Beer bottles and human bones littered the mine

Alfred Moselakgomo

Until this week, the last time I had been underground was during my primary school days in 1993 when my school visited Gold Reef Mine.

We used a lift to get into the mine.

When I heard the news this week about five men who were trapped in a mine while illegally digging for gold in Barberton, I was curious about how they had got inside.

When I arrived at the abandoned mine, excited relatives rushed to journalists and shouted: "We found them! Do you want to see where?"

When we reached the mine entrance, I expected that I would have to use a lift to get into the 120m-deep mine shaft. But instead I was given a rope tied to a tree and told to tie the rope around my waist and jump inside.

Hell, no. That's how I reacted. But, after giving it some thought, I told myself: "If these people can use this method for a week to get into the mine, a few minutes would not kill me."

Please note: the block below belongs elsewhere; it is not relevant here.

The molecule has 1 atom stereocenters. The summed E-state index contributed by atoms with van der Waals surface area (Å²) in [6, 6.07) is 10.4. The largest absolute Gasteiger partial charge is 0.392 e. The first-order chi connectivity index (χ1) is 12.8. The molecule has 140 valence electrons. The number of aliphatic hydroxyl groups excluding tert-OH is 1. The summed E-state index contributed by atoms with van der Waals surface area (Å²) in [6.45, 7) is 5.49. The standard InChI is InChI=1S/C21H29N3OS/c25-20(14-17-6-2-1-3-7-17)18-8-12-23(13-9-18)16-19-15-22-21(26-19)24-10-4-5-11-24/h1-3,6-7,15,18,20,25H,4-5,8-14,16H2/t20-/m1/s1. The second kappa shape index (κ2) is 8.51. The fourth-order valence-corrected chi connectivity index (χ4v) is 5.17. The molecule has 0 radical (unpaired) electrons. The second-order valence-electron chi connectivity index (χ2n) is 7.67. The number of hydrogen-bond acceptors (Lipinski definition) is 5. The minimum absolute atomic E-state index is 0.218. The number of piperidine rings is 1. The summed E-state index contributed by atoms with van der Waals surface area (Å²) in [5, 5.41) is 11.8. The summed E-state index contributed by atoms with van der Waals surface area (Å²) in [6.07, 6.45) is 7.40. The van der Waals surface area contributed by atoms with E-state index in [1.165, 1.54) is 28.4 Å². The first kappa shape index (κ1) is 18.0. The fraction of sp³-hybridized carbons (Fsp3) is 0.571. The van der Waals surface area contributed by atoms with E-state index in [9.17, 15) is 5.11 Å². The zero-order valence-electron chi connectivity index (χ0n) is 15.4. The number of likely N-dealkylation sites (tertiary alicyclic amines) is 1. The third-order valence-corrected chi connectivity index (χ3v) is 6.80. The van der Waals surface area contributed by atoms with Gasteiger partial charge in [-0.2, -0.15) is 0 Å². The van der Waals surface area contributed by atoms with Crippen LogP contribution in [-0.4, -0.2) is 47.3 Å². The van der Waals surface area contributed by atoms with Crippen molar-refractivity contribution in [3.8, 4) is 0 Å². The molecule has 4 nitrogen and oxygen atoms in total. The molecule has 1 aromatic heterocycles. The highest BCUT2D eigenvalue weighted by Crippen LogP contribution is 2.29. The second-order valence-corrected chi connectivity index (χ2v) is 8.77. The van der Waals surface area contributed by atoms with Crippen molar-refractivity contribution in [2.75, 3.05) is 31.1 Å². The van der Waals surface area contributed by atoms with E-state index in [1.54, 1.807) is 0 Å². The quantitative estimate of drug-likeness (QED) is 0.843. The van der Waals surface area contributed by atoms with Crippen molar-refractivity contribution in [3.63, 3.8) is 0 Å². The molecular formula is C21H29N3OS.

So I descended into that deep hole. I was greeted by the strong smell of the badly decomposed bodies that had been trapped for almost two weeks.

I was given a mask to cover my mouth against the stench, and a torch.

Scared by the darkness, I told one of the relatives that I couldn't go further.

"No man, one more jump and you are there. You can make it," SABC journalist Bheki Nxumalo, who was already at the bottom, encouraged me.

I closed my eyes and jumped about 12m to the bottom.

Beer bottles, human bones and cigarettes butts littered the corners of the mine, confirming police statements of more unreported deaths of illegal miners.

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